Sunday, May 15, 2016

Permission to Do Nothing, Be Nothing, Expect Nothing

I walked into this fully uncommitted day, granting myself permission to do whatever I pleased. All day. No guilt. No expectations. No self recriminations.

If I wanted to watch TV all day, that is just what I was going to do. If I wanted to fill myself up with garbage (intellectually, spiritually, physically), so be it.

This was my day to be who I needed to be. I simply didn't want to "be" anything to anyone else. Except perhaps our cats. And maybe my children, if necessary. I could do hard things. I just didn't want to. Not today.

Do you know what I wanted the most? Silence. No television. It was too noisy and too demanding. Wow! I gave myself the green light to spend a day immersed in a Gilmore Girls Revival, but it was too noisy? I could have had a Movie Marathon day but I didn't want to participate. I gave myself the freedom of allowing myself to do whatever I chose to do. I chose "quiet".

I sat in the living room and was soon joined by our cats. Watching our felines is akin to staring into an ocean for me. Those two black hairballs hypnotize me with their antics and the beat with which they swing their tails.

I read for a while. I nodded off to sleep for a few minutes. My son came upstairs and we chatted. Not long, not heavy. Just some light "cat chat". I've missed that.

Eventually, I made my way outside. I puttered. Just a bit. I tidied up a few areas of the yard which are off limits to my daycare family, so I never tend to them during my daycare days. I don't want to draw attention to areas which the kids may have never noticed they wanted to enter. It felt so good to enter a "kid free" zone of the yard and revel in it for a while.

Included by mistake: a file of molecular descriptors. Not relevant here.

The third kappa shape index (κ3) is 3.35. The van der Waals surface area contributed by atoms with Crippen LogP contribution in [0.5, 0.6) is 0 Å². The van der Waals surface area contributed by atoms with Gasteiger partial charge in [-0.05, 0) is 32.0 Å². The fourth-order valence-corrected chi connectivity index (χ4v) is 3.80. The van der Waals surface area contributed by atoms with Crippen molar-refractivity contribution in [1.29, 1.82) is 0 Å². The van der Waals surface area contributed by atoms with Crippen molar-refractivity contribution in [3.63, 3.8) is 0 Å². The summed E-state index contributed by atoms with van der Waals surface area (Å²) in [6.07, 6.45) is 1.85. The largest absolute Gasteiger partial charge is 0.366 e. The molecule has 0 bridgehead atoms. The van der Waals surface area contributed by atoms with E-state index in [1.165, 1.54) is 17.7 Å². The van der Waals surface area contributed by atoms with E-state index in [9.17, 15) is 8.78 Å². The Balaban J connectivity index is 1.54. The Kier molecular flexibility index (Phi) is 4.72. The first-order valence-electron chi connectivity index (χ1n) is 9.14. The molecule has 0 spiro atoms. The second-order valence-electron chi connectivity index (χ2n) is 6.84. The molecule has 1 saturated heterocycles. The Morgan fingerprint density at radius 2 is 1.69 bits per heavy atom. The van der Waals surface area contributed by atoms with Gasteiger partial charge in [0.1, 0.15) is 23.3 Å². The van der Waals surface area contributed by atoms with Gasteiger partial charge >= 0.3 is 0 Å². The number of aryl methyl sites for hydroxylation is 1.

I sat down on our old swing (we have a new swing which requires assembly and today was simply not a day I wished to waste time and energy "assembling") and I simply gazed at our yard:

Our totally maintenance and kid-free "zen area" to the left, is just like walking into a living room. I actually take my shoes off so I can enjoy walking on the artificial turf. It is soft and clean and it seems like it would be bug-free to boot. I want to set up a couch and TV and live there. There is something incredibly peaceful about knowing it is an adult only area. 

Then I gazed at the rest of the yard. I love the simplicity. Grass and a trimmed down lilac bush. All we have to do is mow the grass and our work out here is done. It is perfect for my daycare. A deck area, lots of grass with room to run and play, a huge driveway for bikes and chalk, with a side order of a playground and sand box (with a few play houses to boot). 

The sky is completely blue. The birds are singing. 

The cats are lounging on the deck (well actually Ray is pacing a little bit. He noticed a bee in the grass a while ago and after his bee sting a few weeks ago, he has a respectful fear of bees now).

Life feels good. Serene. Quiet. I've spent all the money I dare spend for the rest of my life, so the maintenance season is officially over. All that's left to do is clean, organize and rid ourselves of some of our excess. There always seems to be a sense of "too much" around here. Too much clutter, too much noise, too much "week". Then comes Sunday...

Sunday is my most favorite day of the week. It is the day I give myself what I need to push through the week ahead. The only thing that could make Sunday better would be if it was "catered". What I wouldn't give for someone to show up with supper right about now. 

A girl can hope, can't she?


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  2. As a husband, I see my wife champion her way through being a mom and going to work each day, and all of this without a single complaint. My wife never truly gets a day off. Giving her a space like yours that offers silence and relaxation may be the perfect gift I can give her as a husband.

    Luther Grant @ Easy Grass